The Eighteenth-Century Town: A Reader in English Urban History, 1688-1820

The Eighteenth-Century Town: A Reader in English Urban History, 1688-1820

The Eighteenth-Century Town: A Reader in English Urban History, 1688-1820

The Eighteenth-Century Town: A Reader in English Urban History, 1688-1820

Synopsis

The eighteenth century represents a critical period in the transition of the English urban history, as the town of the early modern era involved into that of the industrial revolution; and since Britain was the 'first industrial nation', this transformation is of more-than-national significance for all those interested in the histroy of towns. This book gathers together in one volume some of the most interesting and important articles that have appeared in research journals to provide a rich variety of perspectives on urban evelopment in the period.

Excerpt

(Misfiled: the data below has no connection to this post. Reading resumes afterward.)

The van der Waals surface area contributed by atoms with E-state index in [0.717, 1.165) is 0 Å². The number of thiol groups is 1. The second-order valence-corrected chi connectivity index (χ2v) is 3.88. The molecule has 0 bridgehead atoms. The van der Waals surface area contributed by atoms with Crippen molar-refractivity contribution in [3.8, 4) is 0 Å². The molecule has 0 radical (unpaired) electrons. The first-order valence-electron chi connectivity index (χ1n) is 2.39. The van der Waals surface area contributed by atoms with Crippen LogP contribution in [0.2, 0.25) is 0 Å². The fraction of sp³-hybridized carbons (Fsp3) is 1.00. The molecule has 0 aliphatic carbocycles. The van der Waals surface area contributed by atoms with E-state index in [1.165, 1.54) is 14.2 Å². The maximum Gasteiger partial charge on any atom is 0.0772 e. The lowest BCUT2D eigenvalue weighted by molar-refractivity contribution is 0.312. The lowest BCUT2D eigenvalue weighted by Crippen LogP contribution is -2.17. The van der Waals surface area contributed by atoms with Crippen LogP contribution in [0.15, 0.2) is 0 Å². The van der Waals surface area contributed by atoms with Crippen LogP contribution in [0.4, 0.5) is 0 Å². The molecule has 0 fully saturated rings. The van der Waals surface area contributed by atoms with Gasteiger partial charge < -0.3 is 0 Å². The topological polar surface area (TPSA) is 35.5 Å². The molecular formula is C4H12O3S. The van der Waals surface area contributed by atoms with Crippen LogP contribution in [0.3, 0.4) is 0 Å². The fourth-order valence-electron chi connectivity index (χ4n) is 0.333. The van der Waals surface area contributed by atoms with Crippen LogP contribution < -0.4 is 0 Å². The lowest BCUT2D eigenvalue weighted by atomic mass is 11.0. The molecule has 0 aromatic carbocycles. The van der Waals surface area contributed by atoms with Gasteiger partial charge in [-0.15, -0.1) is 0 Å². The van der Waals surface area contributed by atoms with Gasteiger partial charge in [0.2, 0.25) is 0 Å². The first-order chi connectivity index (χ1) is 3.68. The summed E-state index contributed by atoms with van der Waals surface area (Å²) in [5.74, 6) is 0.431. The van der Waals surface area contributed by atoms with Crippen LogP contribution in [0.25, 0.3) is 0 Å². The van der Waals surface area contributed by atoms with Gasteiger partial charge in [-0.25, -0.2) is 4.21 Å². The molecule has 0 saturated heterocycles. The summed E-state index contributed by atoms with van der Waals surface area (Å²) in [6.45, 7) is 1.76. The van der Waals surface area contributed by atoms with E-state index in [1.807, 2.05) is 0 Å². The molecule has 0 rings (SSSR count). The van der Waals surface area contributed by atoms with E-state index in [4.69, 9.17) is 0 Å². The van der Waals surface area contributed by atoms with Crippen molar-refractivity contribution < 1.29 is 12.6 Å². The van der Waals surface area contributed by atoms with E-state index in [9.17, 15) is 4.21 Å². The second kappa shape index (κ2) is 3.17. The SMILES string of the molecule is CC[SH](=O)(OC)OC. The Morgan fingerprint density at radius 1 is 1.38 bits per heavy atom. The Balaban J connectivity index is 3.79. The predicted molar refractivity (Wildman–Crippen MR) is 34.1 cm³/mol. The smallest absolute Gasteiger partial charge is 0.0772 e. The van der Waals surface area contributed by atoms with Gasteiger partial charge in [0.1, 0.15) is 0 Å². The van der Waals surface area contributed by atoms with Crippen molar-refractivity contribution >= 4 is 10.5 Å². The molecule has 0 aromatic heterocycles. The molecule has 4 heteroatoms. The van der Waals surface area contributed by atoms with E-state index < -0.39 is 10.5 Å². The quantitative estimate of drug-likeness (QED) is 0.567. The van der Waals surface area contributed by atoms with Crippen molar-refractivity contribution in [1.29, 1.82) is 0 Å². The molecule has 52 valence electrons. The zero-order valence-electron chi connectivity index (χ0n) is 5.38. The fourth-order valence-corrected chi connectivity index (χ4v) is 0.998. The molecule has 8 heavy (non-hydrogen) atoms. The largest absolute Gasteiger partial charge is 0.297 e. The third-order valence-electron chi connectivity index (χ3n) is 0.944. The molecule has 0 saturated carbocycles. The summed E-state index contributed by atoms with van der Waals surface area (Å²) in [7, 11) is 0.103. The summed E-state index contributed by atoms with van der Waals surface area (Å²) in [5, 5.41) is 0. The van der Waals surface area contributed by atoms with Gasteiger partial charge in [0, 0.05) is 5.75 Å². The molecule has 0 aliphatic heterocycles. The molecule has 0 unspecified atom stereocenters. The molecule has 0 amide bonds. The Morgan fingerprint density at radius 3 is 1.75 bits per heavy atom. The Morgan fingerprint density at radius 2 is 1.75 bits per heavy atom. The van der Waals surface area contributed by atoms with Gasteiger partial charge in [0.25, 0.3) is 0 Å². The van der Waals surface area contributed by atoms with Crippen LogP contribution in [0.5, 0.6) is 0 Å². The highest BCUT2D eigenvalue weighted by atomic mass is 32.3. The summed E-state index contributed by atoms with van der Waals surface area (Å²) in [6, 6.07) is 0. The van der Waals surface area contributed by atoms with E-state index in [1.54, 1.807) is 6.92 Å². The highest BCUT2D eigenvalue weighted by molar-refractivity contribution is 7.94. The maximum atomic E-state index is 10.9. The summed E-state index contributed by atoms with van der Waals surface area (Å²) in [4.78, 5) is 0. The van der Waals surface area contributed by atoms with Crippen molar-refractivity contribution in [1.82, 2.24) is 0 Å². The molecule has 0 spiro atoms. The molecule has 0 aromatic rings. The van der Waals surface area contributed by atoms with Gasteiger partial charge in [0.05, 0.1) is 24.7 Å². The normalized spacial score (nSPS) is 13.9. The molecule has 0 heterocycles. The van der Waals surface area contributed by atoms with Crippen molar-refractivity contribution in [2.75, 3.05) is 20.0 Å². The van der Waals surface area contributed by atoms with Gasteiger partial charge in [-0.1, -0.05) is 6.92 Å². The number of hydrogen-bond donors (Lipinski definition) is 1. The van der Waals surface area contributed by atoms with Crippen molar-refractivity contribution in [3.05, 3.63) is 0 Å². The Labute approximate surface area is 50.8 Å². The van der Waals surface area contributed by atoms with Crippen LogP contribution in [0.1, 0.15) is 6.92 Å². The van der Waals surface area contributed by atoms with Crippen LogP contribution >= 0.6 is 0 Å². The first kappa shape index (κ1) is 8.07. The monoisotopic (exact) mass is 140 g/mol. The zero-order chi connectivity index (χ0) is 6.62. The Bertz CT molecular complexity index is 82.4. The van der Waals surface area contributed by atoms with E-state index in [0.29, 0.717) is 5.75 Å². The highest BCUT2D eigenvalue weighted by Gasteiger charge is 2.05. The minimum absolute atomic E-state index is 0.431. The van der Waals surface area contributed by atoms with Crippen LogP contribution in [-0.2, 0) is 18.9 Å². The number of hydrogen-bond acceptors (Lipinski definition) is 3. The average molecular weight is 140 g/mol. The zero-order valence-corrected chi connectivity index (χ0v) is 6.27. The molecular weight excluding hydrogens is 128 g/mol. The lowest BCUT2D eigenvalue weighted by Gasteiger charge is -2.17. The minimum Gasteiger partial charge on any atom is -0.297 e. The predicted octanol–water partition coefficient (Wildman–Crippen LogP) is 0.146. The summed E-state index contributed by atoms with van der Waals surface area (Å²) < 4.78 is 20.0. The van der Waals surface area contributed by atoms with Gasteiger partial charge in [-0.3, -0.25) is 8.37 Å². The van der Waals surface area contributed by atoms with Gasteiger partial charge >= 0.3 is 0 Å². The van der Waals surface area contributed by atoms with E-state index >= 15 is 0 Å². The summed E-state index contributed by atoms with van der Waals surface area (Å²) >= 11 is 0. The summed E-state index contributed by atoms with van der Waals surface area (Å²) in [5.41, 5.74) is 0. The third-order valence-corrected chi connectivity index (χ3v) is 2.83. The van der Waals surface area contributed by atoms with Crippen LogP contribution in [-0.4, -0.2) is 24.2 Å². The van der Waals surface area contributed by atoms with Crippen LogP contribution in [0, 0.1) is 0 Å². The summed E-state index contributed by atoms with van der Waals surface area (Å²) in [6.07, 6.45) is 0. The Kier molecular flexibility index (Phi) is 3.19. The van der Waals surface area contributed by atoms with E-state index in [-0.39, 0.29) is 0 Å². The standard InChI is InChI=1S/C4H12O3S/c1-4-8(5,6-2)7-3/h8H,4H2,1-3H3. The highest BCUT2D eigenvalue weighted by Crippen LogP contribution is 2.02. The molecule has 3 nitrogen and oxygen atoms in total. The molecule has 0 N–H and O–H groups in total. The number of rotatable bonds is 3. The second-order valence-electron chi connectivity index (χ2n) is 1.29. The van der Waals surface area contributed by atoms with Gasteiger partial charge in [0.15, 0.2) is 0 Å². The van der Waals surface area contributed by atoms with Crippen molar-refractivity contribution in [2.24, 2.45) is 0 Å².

The aim of this reader -- one of a series of four volumes on urban history covering the late twelfth to early twentieth centuries -- is to gather together in an easily accessible form, and place in a clear and comprehensible context, a number of key contributions to the study of the eighteenth-century town. in choosing the items for inclusion I have avoided the contents of readily available urban history collections. in general, weight has been given to more recent publications and an attempt has been made to provide a reasonably broad coverage of the various aspects of town life. Though I am conscious that in practice the pieces selected are concentrated in certain fields, this reflects the way the subject has developed and the need in a collection like this to allow for some common ground between the contributions. the reader opens with a specially written Introduction (Chapter 1), surveying the results of recent research on the history of the English town between 1688 and 1820, and locating the later essays in a broad contextual framework. Each piece (chapter) itself is prefaced by a brief editorial introduction, highlighting its central features, indicating other published work (occasionally of a critical nature) relevant to it, and sometimes raising questions about its methodology or conclusions. a select list of further reading is provided, which is supported by more detailed bibliographical references in the footnotes to the Introduction. in editing this volume I am grateful to the authors and publishers who have permitted me to reproduce their work, to Peter Clark and Anne Borsay for their valuable comments on my text, and to the trustees of the Pantyfedwen Fund at Saint David's University College, Lampeter, for their financial assistance in preparing the book.

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